Fintan O’Toole: How Trump blew his first 100 days
US president could have got cross-party support but chose reality TV-style conflict instead
It is a bit of a stretch, but imagine if Donald Trump were a smart politician. What would his first 100 days have looked like? The answer is blindingly obvious – infrastructure. Trump who, after all, does know something about both building and branding, would have branded himself as the president who was rebuilding America. He would have rolled out a plan with a major infrastructural project in every single state of the union. And if fiscal conservatives or sulky Democrats had opposed him, so much the better. Trump could have campaigned against them in their own states as the can-do patriot who would steamroll the weak, petty business-as-usual partisan careerists. To understand the failure of his first 100 days, we have to reflect not just on what he has done, but also on what he has not done, which is to project himself as Don the Builder.
One of Trump’s key selling points in the primary and presidential campaigns was his bluntness about the appalling state of the roads, bridges, tunnels, rail lines and dams. He promised to spend $1 trillion (€0.9 trillion). And the promise made complete political sense. It appealed, of course, to his own vanity and grandiosity. It could give substance to his America First nationalism and nostalgia for male muscle: big American men working on big American projects with big American machines. But, crucially, it could also force Democrats to row in behind him.
To get a sense of how this might have worked, look no further than Trump’s own city of New York. Its main transport hub, the grimy, shabby, overcrowded Penn Station has been grinding to a halt. When a single train breaks down or derails the system collapses into chaos for days. The entire system depends on a single century-old rail tunnel under the Hudson river. It was badly damaged in Hurricane Sandy in 2012 but can’t be properly repaired because closing it for repairs would bring chaos.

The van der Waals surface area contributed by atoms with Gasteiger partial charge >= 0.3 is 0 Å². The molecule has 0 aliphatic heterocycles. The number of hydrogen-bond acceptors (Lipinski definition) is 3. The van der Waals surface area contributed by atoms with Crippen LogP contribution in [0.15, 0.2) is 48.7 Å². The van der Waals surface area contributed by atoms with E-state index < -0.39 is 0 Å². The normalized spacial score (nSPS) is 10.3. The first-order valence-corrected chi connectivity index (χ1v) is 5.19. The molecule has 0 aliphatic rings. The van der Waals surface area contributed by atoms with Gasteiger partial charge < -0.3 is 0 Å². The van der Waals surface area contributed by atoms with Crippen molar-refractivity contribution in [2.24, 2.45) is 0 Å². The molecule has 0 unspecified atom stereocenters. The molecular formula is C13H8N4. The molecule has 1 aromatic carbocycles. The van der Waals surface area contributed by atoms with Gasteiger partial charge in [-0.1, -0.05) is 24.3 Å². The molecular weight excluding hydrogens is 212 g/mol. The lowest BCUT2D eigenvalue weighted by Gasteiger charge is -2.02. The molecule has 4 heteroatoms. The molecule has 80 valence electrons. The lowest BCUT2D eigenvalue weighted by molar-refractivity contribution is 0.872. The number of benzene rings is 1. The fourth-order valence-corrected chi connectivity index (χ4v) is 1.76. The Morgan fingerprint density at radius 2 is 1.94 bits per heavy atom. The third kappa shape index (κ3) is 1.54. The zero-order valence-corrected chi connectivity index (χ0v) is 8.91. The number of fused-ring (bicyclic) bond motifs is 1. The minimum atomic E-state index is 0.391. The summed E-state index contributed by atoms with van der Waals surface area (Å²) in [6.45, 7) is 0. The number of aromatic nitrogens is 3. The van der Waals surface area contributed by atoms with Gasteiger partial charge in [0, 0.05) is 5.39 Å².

So of course Trump was out announcing that he was going to drive through the long-delayed plans for a second rail tunnel, the so-called Gateway project? And he was cheered to the rafters by the furious commuters who were thinking that, for all his bombast, here was a man who would get things done? No. Almost incredibly, Trump has actually done the precise opposite: his budget blueprint unveiled in March proposes to defund the Gateway project entirely. And his tax plan unveiled this week has no mention of the $1 trillion for infrastructure. He is planning to make America great again by letting it fall apart.
On the face of it, Trump’s failure to stamp his presidency as a literally constructive project is inexplicable. His promise on infrastructure is, by a very long distance, the most popular of his signature policies with 80 per cent approval. This is vastly higher than for any other aspect of the Trump agenda – ideas like banning Muslims or building a wall across the border with Mexico actually get negative poll ratings. Moreover, the advantage of this wildly popular policy is that Trump didn’t have to actually achieve anything – nobody expects a rail tunnel to be built in 100 days. He simply had to publish a plan and start beating the drum for his beautiful, incredible, unbelievably great national project.
So why hasn’t he done it? In part, sheer laziness. Trump in office has invited the taunt with which he damned his putative Republican rival Jeb Bush: “low energy”. It’s a weirdly manic form of low energy, beset by Twitter storms and sudden outbursts. But Trump has shown himself to have no patience, no political stamina and no ability to concentrate or grasp boring detail. His much-heralded tax plan, in preparation since November, amounts to a single page – little more, in effect, than a series of tweets.
But there’s a more important reason why Trump has failed to do the bloody obvious. It is a weird reason, but then this is a weird presidency. The problem with prioritising infrastructure is precisely what would make it so attractive to any other politician – its great popularity. It has behind it something like a popular consensus. And that’s a bad thing because Trump needs conflict. He is a reality TV star before he is a politician and reality TV requires a diet of constant conflict.
Trump, like any star, is relentlessly focussed on his own fans. A normal president, especially one elected with a minority of the votes, would ask: how can I get the approval of people who didn’t vote for me? Trump asks: how can I hold on to my people? He holds them by ramping up tribal divisions. Consensus would go against that strategy.
And, up to a point, this strategy is still working. Trump’s approval ratings may be historically low but they are pretty much the same as the proportion of the vote he got in November. Both reportage and polling show that, so far, there is no buyer’s remorse among Trump voters. His fans are still with him because they still see him as the great disrupter of the status quo.
His problem, though, is one that every TV show runner dreads – he is burning through his best material very quickly and to little effect. The Muslim ban and the Mexican wall are losing altitude. Obamacare is still in place. The trade wars he promised are largely off the agenda. China is not evil after all. Trump’s supply of inflammatory issues is diminishing and the ones he has already used are not really taking fire. Already, he faces his greatest fear – not that liberals find him incompetent and horrifying but that his fans will soon start to find him boring.